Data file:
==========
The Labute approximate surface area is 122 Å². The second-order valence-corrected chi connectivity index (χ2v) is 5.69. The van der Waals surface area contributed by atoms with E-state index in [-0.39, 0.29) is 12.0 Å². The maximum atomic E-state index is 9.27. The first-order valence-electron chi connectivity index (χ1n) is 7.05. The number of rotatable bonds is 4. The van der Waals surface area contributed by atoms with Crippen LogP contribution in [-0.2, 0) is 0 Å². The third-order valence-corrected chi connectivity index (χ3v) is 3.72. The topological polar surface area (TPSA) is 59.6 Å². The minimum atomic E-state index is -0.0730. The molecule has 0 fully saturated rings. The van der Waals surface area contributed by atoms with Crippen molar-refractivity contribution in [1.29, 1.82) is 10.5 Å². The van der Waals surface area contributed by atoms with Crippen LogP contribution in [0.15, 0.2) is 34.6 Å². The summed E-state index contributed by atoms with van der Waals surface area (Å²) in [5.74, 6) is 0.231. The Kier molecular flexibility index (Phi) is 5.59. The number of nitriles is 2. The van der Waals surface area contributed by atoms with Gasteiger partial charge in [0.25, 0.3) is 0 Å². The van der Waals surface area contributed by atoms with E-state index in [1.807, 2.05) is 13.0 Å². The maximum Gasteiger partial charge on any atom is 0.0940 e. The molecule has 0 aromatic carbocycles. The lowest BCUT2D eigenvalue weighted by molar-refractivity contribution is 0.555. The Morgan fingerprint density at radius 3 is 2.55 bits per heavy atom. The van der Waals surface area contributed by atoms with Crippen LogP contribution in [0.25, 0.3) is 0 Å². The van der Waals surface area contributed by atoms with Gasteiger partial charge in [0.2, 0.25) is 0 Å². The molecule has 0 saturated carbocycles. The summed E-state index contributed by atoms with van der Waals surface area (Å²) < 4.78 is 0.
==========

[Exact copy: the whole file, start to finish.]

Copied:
The Labute approximate surface area is 122 Å². The second-order valence-corrected chi connectivity index (χ2v) is 5.69. The van der Waals surface area contributed by atoms with E-state index in [-0.39, 0.29) is 12.0 Å². The maximum atomic E-state index is 9.27. The first-order valence-electron chi connectivity index (χ1n) is 7.05. The number of rotatable bonds is 4. The van der Waals surface area contributed by atoms with Crippen LogP contribution in [-0.2, 0) is 0 Å². The third-order valence-corrected chi connectivity index (χ3v) is 3.72. The topological polar surface area (TPSA) is 59.6 Å². The minimum atomic E-state index is -0.0730. The molecule has 0 fully saturated rings. The van der Waals surface area contributed by atoms with Crippen molar-refractivity contribution in [1.29, 1.82) is 10.5 Å². The van der Waals surface area contributed by atoms with Crippen LogP contribution in [0.15, 0.2) is 34.6 Å². The summed E-state index contributed by atoms with van der Waals surface area (Å²) in [5.74, 6) is 0.231. The Kier molecular flexibility index (Phi) is 5.59. The number of nitriles is 2. The van der Waals surface area contributed by atoms with Gasteiger partial charge in [0.25, 0.3) is 0 Å². The van der Waals surface area contributed by atoms with E-state index in [1.807, 2.05) is 13.0 Å². The maximum Gasteiger partial charge on any atom is 0.0940 e. The molecule has 0 aromatic carbocycles. The lowest BCUT2D eigenvalue weighted by molar-refractivity contribution is 0.555. The Morgan fingerprint density at radius 3 is 2.55 bits per heavy atom. The van der Waals surface area contributed by atoms with Crippen LogP contribution in [0.25, 0.3) is 0 Å². The van der Waals surface area contributed by atoms with Gasteiger partial charge in [0.2, 0.25) is 0 Å². The molecule has 0 saturated carbocycles. The summed E-state index contributed by atoms with van der Waals surface area (Å²) < 4.78 is 0.